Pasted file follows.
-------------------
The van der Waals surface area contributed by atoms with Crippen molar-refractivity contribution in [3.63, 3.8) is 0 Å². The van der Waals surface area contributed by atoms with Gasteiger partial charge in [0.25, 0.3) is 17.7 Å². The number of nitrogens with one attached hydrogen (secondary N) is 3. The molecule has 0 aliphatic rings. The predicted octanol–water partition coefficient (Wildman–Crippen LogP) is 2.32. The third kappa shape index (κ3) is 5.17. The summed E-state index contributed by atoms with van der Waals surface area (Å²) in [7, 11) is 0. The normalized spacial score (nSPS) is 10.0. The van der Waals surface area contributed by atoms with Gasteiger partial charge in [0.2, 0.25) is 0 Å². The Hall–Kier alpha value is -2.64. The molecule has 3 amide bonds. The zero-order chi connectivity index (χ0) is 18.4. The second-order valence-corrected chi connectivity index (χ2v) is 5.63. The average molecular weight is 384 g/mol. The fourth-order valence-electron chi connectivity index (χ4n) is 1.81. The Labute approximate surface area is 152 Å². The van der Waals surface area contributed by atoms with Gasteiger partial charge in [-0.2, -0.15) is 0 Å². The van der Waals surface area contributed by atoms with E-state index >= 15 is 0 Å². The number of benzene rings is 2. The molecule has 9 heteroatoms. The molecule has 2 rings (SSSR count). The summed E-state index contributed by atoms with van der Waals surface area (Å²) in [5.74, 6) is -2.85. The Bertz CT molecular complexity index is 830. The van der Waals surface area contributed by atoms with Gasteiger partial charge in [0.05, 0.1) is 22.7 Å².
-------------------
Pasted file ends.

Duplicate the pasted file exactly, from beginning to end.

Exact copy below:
The van der Waals surface area contributed by atoms with Crippen molar-refractivity contribution in [3.63, 3.8) is 0 Å². The van der Waals surface area contributed by atoms with Gasteiger partial charge in [0.25, 0.3) is 17.7 Å². The number of nitrogens with one attached hydrogen (secondary N) is 3. The molecule has 0 aliphatic rings. The predicted octanol–water partition coefficient (Wildman–Crippen LogP) is 2.32. The third kappa shape index (κ3) is 5.17. The summed E-state index contributed by atoms with van der Waals surface area (Å²) in [7, 11) is 0. The normalized spacial score (nSPS) is 10.0. The van der Waals surface area contributed by atoms with Gasteiger partial charge in [0.2, 0.25) is 0 Å². The Hall–Kier alpha value is -2.64. The molecule has 3 amide bonds. The zero-order chi connectivity index (χ0) is 18.4. The second-order valence-corrected chi connectivity index (χ2v) is 5.63. The average molecular weight is 384 g/mol. The fourth-order valence-electron chi connectivity index (χ4n) is 1.81. The Labute approximate surface area is 152 Å². The van der Waals surface area contributed by atoms with Gasteiger partial charge in [-0.2, -0.15) is 0 Å². The van der Waals surface area contributed by atoms with E-state index >= 15 is 0 Å². The number of benzene rings is 2. The molecule has 9 heteroatoms. The molecule has 2 rings (SSSR count). The summed E-state index contributed by atoms with van der Waals surface area (Å²) in [5.74, 6) is -2.85. The Bertz CT molecular complexity index is 830. The van der Waals surface area contributed by atoms with Gasteiger partial charge in [0.05, 0.1) is 22.7 Å².